Table 1: Brief Literature review on insertion torque
|Neugebauer et al 200610||Reached a similar conclusion, that is, implants placed with an
average insertion torque higher than 35 Ncm were
associated with success.
|Duyck et al 201011||Insertion torque above 50 Ncm could lead to higher peri-implant bone loss.|
|Ottoni et al 200512||Minimum of 32 Ncm insertion torque was necessary for implants to achieve osseointegration.|
|Makary et al 201116||Insertion torque ranges from 15 to 150 Ncm (mean 78.30 Ncm) in D-1 to D-4 types of bone|
|M. Wada et al19||Revealed that bone density around the implant is a useful index. This study indicates that preoperative CT may enable the prediction of initial implant stability|
|Venkatakrishnan et al 2017 20||the amount of stress– strain that exhibits at 40 N load in normal bone will be almost the same stress–strain given at 32 N load in osteoporotic bone|
|Chai John et al 201221||Insertion torque (IT) was significantly correlated to implant site bone density but not to implant length. IT can be a viable and practical means to assess mandibular bone quality in patients with compromised general bone density|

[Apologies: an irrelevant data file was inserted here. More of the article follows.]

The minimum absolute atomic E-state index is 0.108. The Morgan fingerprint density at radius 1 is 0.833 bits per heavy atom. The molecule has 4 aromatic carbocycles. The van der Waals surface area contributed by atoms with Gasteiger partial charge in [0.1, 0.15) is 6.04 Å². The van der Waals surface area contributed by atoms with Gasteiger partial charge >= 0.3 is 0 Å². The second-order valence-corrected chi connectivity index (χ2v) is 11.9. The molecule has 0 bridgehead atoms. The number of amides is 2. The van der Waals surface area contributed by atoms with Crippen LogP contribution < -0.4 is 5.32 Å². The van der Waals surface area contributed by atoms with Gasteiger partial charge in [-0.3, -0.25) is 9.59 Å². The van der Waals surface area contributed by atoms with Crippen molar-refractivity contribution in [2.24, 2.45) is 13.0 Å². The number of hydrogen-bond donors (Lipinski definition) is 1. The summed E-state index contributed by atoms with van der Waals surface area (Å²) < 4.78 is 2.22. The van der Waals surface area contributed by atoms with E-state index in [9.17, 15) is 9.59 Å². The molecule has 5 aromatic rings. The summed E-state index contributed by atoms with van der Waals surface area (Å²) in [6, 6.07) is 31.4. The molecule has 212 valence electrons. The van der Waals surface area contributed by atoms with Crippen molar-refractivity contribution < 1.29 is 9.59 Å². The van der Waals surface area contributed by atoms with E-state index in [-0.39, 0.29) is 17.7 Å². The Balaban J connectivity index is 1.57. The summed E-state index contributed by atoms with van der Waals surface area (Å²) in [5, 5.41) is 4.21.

|Gary Greenstein et al 2017 22||The minimum torque that can be employed to attain primary stability is undefined. Forces ≥30 Ncm are routinely used to place implants into healed ridges and fresh extraction sockets prior to immediate loading of implants. Increased insertion torque (≥50 Ncm) reduces micromotion and does not appear to damage bone.|
Further research in this area is recommended by means of stronger study designs, with more control on confounding factors, and to give scope and idea to find out what amount of force (In newtons-IT) can be given to any patient by using CBCT and software, which will give perfect assessment for clinician for dental implant placement.
The authors would like to thank the management of Tagore Dental College and Bharath University for providing the facilities to carry out the review. Authors declare no conflict of interest.
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- Bra˚nemark PI, Hansson BO, Adell R, et al. Osseointegrated implants in the treatment of the edentulous jaw: experience from a 10-year period. Scand J Plast Reconstr Surg Suppl. 1977;16:1e132.